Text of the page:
Today we read Deuteronomy, Joshua, Judges and Ruth. Wow! Reviewing the intrigues of the children of Israel from the time they crossed the Red Sea, in other words, reviewing our readings of yesterday, Moses gave three speeches (Dt 1-4; 5-28; 29-33) just before his death. Now that the children of Israel were preparing to enter the Promised Land, it was important for Moses to interpret the events of their history to this generation aged sixty years and below (except for Joshua and Caleb). They needed to understand God’s Law and be warned about what would happen if they failed to obey it.
Moses, one of the greatest leaders in history, was certainly not perfect. In fact, in some instances he seems a bit cheeky. He said four or more times that it was the Israelites’ fault that he could not enter the Promised Land. Hmm? We know that was not really the reason — it was his own disobedience! Apparently Adam’s original sin of passing blame was still manifesting in Moses. And the fact that he would not enter Canaan really irritated Moses. He pled with God to change His mind on that score, until God finally told him “That is enough — do not ask again!” (Dt 3:26).
Major concerns for social justice are seen in the book of Deuteronomy. These include
- Personhood: dignity, women, value of human life
- Justice: punishment, intention, false accusation, exploitation, fair trial, the law, bribery
- Social systems: inheritance, property, marriage, distribution of wealth
- The environment: fruit of the ground, animals, trees
It becomes very crucial, in this reading, to understand how the Law relates to we who are in the New Covenant in Christ. Certain principles hold true. But Jesus Himself invalidated some of the Law’s commands. “Moses said to you, ‘eye for eye, and tooth for tooth,’ but I say. . .'” (Mt 5:38-39). The ‘eye-for-eye’ passage is in Deuteronomy, along with many other harsh-sounding practices.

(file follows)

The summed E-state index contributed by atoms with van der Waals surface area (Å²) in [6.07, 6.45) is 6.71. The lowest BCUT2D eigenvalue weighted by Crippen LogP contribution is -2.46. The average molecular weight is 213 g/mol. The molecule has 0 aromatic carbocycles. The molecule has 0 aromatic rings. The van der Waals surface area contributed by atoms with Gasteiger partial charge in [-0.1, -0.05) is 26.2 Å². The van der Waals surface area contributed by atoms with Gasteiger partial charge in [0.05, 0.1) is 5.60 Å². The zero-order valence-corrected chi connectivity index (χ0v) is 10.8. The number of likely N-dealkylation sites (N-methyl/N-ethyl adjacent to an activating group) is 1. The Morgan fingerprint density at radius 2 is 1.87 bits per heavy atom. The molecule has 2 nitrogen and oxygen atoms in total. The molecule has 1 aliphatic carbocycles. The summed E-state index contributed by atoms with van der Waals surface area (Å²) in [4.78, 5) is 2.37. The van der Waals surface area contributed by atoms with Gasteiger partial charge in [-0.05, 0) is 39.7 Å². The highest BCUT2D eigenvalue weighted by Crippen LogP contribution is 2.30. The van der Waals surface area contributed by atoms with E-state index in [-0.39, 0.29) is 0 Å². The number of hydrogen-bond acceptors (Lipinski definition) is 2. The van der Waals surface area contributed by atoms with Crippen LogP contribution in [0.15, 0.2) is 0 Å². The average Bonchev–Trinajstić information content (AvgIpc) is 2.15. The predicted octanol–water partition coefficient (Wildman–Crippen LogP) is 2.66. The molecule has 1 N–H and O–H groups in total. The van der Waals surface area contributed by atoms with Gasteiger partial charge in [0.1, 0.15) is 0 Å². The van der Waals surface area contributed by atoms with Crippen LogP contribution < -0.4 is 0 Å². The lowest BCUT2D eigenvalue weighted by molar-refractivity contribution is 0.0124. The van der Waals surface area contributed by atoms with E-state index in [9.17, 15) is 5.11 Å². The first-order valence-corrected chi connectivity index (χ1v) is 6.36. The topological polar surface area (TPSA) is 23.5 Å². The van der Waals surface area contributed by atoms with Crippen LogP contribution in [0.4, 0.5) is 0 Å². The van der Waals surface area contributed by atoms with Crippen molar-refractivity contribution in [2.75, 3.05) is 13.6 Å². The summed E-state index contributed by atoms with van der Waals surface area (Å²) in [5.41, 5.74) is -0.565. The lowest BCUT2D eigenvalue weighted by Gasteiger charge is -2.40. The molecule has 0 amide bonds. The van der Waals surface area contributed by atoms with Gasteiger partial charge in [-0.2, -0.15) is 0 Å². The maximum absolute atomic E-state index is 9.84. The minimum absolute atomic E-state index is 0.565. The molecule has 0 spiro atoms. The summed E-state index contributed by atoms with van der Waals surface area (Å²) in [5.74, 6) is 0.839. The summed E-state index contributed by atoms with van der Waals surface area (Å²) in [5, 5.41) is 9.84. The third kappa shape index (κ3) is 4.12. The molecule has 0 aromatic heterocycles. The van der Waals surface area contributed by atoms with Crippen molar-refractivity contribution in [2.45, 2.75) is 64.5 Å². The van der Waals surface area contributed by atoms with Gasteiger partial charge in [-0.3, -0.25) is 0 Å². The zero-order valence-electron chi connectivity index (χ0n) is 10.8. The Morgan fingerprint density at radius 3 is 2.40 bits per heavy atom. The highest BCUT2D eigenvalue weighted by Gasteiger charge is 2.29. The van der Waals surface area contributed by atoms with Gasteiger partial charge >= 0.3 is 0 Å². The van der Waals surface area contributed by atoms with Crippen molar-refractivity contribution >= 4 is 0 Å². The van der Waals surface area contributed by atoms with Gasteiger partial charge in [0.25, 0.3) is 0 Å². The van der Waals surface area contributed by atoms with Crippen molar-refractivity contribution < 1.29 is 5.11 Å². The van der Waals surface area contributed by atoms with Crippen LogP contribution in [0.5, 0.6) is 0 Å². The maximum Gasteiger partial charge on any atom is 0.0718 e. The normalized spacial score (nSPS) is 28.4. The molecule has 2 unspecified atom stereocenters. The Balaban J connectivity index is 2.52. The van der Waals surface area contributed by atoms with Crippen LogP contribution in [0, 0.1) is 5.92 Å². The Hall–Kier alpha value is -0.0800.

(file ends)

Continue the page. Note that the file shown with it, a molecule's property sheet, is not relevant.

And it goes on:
So, which instructions are still valid? How can we distill, and then obey, the eternal principles? Just one example is about what can or cannot eat. Uh-oh: rabbit (I like it), pig (you know, pork and bacon), creatures in the water that do not have fins and scales (= most seafood), and flying insects (Ibrahim’s favorite), are all unclean and forbidden! Do we opt to preach and apply the commands that sound logical, but ignore those that do not fit our paradigm? Obviously we cannot go back to the Law; we live in the era of grace. But sorting it all out can be quite a challenge.
About public reading: Moses told the Israelites, “You shall read this law before them in their hearing. Assemble the people — men, women and children and the aliens living in your towns — so they can listen and learn to fear the Lord your God and follow carefully all the words of this law” (Dt 31:12). After the very meaningful reading today, I am ‘tempted’ to do just that — read the entire book of Deuteronomy in a Sunday morning service.
Deuteronomy and Joshua reverberate with this one reality: we have choices to make. Every day, every moment, we must choose good or choose evil. Consequences will follow.
Throughout Judges, the people kept reverting to “what seemed right in their own eyes.” But for that, they always ended up in a big mess!
How can I learn to distinguish ‘what is right in my own eyes’ from the voice of the Lord? What choices will I make today?
Stay tuned! ~Diane